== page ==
It might have been this building that caused the downfall of the Midland Banking Company.
In 1878, the bank bought The King’s Arms in Commercial Street for £20,000, a portion of the public house demolished to make way for the new building.
The bank invited architects to submit plans. Thirteen architects competed for the design from Sheffield, Rotherham, Stamford, and Nottingham.
The directors awarded the prize to Swann, and the building contract to George Chambers and Son, a Sheffield construction company.
“The building will be of an imposing and handsome appearance, and the arrangements will tend to give privacy and facilitate easy and direct communication with the manager without passing through the bank room or incumbering the principal or main entrance with all the work of the bank.”
Its erection was well underway but a tragic accident in December 1879 halted progress and had devastating consequences for the reputations of those involved.
Just before Christmas, a whole length of projecting cornice, about 50ft above ground, fell and crashed through a wooden awning below. A workman, Thomas Moclar, fell to his death with it, and several workmen were seriously injured.
There was an air of complacency from Salmon Swann, who failed to attend the initial inquest and instead sent a letter. “I consider my presence or services not required, as I expect it will be a pure accident and one easily understood.”
The Coroner disagreed and ordered him to attend a few days later.
The jury found Swann censurable for not allowing sufficient tail weight to the cornice, and Chambers blameable for not calling the architect’s attention to such deficiency. However, they found the negligence insufficient to render them criminally culpable and that Thomas Moclar’s death had been an accident.
Construction was halted for a while, and progress hampered by having to rebuild the damaged section. By 1881, the bank was nearing completion and William Derry, a manager at the Huddersfield branch, was brought in to oversee its opening.
However, Derry arrived in difficult circumstances. Shortly before it opened, the Midland Banking Company realised that it was in financial difficulty. Believing it had ‘outgrown its resources’ a rescue was needed, and it came in the form of the Birmingham, Dudley and District Banking Company which amalgamated with it.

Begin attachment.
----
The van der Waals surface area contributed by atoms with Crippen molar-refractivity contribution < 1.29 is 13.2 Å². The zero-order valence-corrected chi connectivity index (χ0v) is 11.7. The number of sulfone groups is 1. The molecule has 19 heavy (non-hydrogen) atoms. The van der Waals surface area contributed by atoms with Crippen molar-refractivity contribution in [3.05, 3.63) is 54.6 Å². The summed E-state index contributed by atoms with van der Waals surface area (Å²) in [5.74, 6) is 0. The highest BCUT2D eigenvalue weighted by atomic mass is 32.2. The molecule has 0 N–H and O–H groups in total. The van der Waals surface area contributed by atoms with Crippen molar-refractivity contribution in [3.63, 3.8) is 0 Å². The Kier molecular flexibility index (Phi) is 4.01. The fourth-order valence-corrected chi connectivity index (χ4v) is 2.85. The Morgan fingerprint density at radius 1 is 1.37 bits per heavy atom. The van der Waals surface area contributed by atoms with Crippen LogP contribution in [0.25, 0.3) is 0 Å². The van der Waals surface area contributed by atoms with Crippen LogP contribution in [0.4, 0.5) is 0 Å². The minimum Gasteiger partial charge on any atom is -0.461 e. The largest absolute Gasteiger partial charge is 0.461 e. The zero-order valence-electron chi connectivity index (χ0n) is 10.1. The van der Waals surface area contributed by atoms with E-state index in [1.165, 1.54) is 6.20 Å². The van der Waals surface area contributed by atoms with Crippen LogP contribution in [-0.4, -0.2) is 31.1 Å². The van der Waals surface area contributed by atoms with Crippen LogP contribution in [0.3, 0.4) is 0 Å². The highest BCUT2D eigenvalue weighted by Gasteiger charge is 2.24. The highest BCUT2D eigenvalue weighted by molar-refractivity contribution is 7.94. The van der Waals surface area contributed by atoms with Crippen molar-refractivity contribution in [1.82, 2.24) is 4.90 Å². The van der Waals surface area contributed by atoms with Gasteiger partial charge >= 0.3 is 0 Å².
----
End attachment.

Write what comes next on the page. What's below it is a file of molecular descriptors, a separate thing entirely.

The bank opened under its new name, and quickly established a reputation in the city.
The height of the building was 70ft, the building preceding the development of Fitzalan Square, and cost about £17,000 to build.
The architecture was adopted from ‘a free treatment of the classic order’, built with Huddersfield stone fronts and brick backs, having bold fluted columns along the front, with moulded bases and carved capitals dividing the wall spaces into panels, relieved by plate glass windows.
At the principal corner of the parapet was an ornamental stone tower with an ornamented panel bearing the Sheffield coat of arms, surmounted by the carved dome, supporting a moulded canopy and finial.
Internally, the wall spaces were divided into panels by means of moulded pilasters, in Parian cement, the panels fitted with the large windows. Those along the blank walls were fitted with silver-plated glass, which added a lustre of light.
The whole was surmounted by a moulded and enriched cornice, from which sprang a deep cove, relieved by a diaper work, supporting a moulded and panelled ceiling, from the centre of which was the dome, filled in with stained glass.
From the centre of the dome a ventilating sunflower fan was suspended to extract air from the bank, and to light the space below.
The whole of the bank floor was constructed with fireproof flooring covered with tiles.
The bank was heated with Perkins’ patent hot water apparatus, the pipes obscured by perforated iron skirting running around the walls.
The whole of the Commercial Street frontage was used as offices for the manager and waiting rooms, which were divided from the bank room with mahogany glazed screens, 10ft high, and covered with light glazed roofs, introducing Tobin’s principle of ventilating tubes for fresh air.
The remainder of the floor was divided and sub-divided by desks and counters, with the rear east wall fitted up with safes. Seats and desks were appropriated for the public under the windows.
Quite unusual for the building was an entrance to a basement (9ft high) in Commercial Street. This was used as a caretaker’s apartment, complete with sitting room, scullery, and bedrooms. There was also a dining room for clerks, two strong fireproof rooms, the hollow walls lined with white glazed bricks, to store ledgers, a bullion room, and toilets. The floor was laid with wood block flooring laid on a bed of concrete, thought more suitable to prevent damp and vermin. Below the basement was the boiler room, coal cellar, and a place to store ashes and dust.
The bank merged with the Wolverhampton and Staffordshire Banking Company in 1889 to become Birmingham, District and Counties Bank, eventually becoming United Counties Bank in 1907.
In the same year, a fire almost destroyed the dome after a spark in the built-in chimney set fire to woodwork. It was threatened until firemen managed to haul hoses up to a height of 70ft to extinguish the flames.
United Counties Bank was bought by Barclays Bank in 1916, a name long-associated with the building until its sad demolition.